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computer repairs and a group photograph about PCCTE






History of the Porter County Career and Technical Education District


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General Information

The Porter County Career and Technical Education program started in 1971 with four school corporations. The Cooperative structure was initiated to plan and coordinate vocational and career education programming throughout the county and to expand vocational curriculum offerings. Through examination of the area vocational concept in an area Feasibility Study, it was concluded that expanded vocational program planning and development was necessary to meet the growing employment needs in Porter County. It was also concluded that an interdistrict cooperative structure was most desirable in serving these needs. The cooperative was developed to give structure to the offerings of vocational programs at different locations under joint leadership and funding provisions as a multi-site vocational area program. This structure was approved by the State Board of Vocational and Technical Education and identified as an “Area Program” and named Area District #5.

Since the inception of the Cooperative, additional program offerings have been planned and developed to give a wide range of vocational enrollment alternatives to all Porter County students. Students participating in these programs attend their home school for one-half day. A program area is selected by the student consistent with personal career objectives developed through the guidance and counseling process in their home school.

The purpose of the Porter County Career Education cooperative is to provide effective leadership in vocational and career education as it assists students in understanding and developing their career potentials in the world of work.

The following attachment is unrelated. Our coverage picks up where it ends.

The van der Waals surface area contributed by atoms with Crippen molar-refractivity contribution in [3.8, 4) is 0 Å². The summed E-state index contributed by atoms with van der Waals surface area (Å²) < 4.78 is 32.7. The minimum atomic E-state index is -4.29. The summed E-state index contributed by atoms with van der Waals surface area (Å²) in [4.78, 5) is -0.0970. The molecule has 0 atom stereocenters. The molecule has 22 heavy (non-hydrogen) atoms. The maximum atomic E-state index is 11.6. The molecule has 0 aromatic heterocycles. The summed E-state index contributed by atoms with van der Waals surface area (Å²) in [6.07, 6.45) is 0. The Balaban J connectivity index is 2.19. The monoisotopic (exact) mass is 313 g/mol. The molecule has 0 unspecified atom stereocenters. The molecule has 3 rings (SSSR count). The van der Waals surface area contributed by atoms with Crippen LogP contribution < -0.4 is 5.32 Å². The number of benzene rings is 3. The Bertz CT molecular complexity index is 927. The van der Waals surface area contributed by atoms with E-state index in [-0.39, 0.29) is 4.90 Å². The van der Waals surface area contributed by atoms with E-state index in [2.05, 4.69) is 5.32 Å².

Career Education is supported as a central theme which integrates all areas of education. It is an education concept that emphasizes the importance of the individual student, the experiences one has, one’s occupational choice, and the development of decision-making skills. Through an organized program of Career Education, the student will acquire self-awareness, career planning skills, work attitudes, and develop entry-level workforce skills. Career Education involves every area of education because it deals with the whole student, the whole world of work, and the whole world in which one will live and work.

Vocational Education is a component of Career Education. Relating to the important career preparation phase of Career Education, Vocational Education helps the student build upon earlier career orientation experiences in which more self-awareness and familiarity with the total world of work was developed. The student begins to identify with a particular career field and Vocational Education provides the opportunity to prepare for entry-level employment in occupations requiring skilled workers.

In the late 20th Century, the term vocational education fell out of favor, and has since been replaced by Career and Technical Education (CTE), a term which communicates the higher level of technical skills that are being taught in 21st Century CTE programs.

Area Career and Technical Education District #5 has expanded to now include 10 high schools and to offer over 30 possible courses for students to explore and learn different career options. CTE is now closely linked to colleges, the community college system, apprenticeship programs, and various trade and technical schools through numerous articulation agreements which provide students the opportunity to start their college transcript while still in high school. CTE emphasizes the integration of math, science, and communication skills within the technology curriculum. CTE courses are designed for all students whether they are going directly into the workforce or directly to college after high school. CTE courses continue to evolve to meet the changing needs of the workplace and the urgent demands of area employers.